On a special holiday edition of "This Week," former Secretary of State Colin Powell discussed Iraq, the current debate on domestic spying and life after the State Department. Following is a transcript of his interview wtih George Stephanopoulos.
Stephanopoulos: Mr. Secretary, Merry Christmas.
Powell: Same to you, George, and to your family.
Stephanopoulos: Thank you. How are you spending Christmas this year?
Powell: I'm going to be home with all of my children assembled and my grandchildren, to include a brand-new granddaughter.
Stephanopoulos: Brand-new granddaughter? How old?
Powell: Six weeks.
Stephanopoulos: Terrific. You know, you had to spend two Christmases away from home during Vietnam. What do you say to the young military families who are now going through that for the first time?
Powell: Be thankful that you are married to someone or you have a loved one who is this caring about America and this concerned about our need to preserve our security and also provide an opportunity for freedom and democracy for someone else. So be proud of the service that your loved one is performing. Think of him or her and know that every effort will be made to bring them home safely.
The reunion makes up, usually, for the separation.
Yes, I was away for more than two Christmases in the course of my military career. But that's what we ask of those who enter service -- military service, diplomatic service. Service to the nation is an important value that we have in our society, and we should be so proud of the young men and women who are willing to do this, who are willing to step away.
Some of them are not so young, and they've done it for many years -- career officers, career noncommissioned officers, career diplomats. I have to add diplomats, because that's what I was ...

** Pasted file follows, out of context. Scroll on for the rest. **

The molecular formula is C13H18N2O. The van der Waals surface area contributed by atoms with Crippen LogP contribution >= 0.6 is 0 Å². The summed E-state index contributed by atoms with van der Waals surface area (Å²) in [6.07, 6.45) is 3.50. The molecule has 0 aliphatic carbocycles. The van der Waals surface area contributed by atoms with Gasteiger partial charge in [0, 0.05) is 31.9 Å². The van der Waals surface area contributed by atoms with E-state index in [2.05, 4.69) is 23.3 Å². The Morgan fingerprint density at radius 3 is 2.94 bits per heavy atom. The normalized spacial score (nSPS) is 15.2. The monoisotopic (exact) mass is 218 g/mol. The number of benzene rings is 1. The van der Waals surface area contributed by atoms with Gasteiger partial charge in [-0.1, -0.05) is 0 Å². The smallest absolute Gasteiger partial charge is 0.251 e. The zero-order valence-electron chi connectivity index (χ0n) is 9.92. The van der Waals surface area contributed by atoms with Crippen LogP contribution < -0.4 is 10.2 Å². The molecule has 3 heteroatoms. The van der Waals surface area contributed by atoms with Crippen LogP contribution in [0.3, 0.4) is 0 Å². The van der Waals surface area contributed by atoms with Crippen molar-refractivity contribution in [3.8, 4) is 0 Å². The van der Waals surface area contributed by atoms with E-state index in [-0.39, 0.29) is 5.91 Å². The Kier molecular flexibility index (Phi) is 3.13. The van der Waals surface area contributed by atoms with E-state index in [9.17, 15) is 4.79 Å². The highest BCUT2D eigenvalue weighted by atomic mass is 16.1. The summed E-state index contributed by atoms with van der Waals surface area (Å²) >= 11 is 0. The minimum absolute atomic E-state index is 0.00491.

Stephanopoulos: You are one.
Powell: ... privileged to do for the last four years, and I am one now. And they often serve under conditions of danger and separation from family. And their children serve as well.
Stephanopoulos: Is it harder for the folks back home?
Powell: I think it is because there's the uncertainty and there's the danger, and you're not quite sure where your loved one is or what the level of danger is at a particular moment. And your loved one tries not to make you completely aware of the danger they might be in. They want to comfort those at home, at the same time those at home want to comfort those who are away.
So it's a difficult time -- holiday periods -- for those who are away from their families.
Stephanopoulos: Most Americans, now, are of course serving in Iraq and are just coming off what looks like successful elections. More than 10 million Iraqis voted. Yet it does seem, from the early results, that the voting is falling along ethnic lines: Kurds voting for Kurds, Shiites voting for Shiites, Sunnis voting for Sunnis.
Are you worried at all that this election might actually harden the ethnic divisions and increase the prospects for civil war?
Powell: I think it is something we all have to be worried about. But as you say, it was a historic event. Ten million people came out. They came out in the face of bombs, in the face of guns, in the face of resistance, and said, "We want to choose who our leaders will be." And so it was a significant achievement for the Iraqi people and for our policy.
But now the tough work really begins, because, as we can see from the early results, there's a lot of voting strictly along -- as expected -- political, ethnic and tribal lines and religious lines. And there appears to be, anyway, from early results, great support for a Shiite majority that is somewhat more fundamentalist than, I think, we all would be entirely comfortable with.
But, you know, we've got a long process ahead of us. The way this has been designed, it's going to take a while first to document the results. Secondly, for the national assembly to be formed -- now called something different, a council of representation, or a representative council. And then it will take more time yet for a president and two deputies to be selected, and more time yet for a prime minister to be selected.
So, it's going to be six to eight months before we really know ...
Stephanopoulos: Of uncertainty?
Powell: Yes, of uncertainty, before we really know what this government looks like. But, to the heart of your question, we have to be concerned because, especially in the south, one concern I have is that there are a lot of militias at work. And their loyalty is to their tribe, to their ethnicity and to their region and not necessarily to the national effort, not necessarily to a central government.
We have to make sure that, as we move through this period, we have the interest of the minorities, the fears of the minorities -- and here, I mean the Sunnis -- their concerns and fears are taken into account by the Shias and by the Kurds.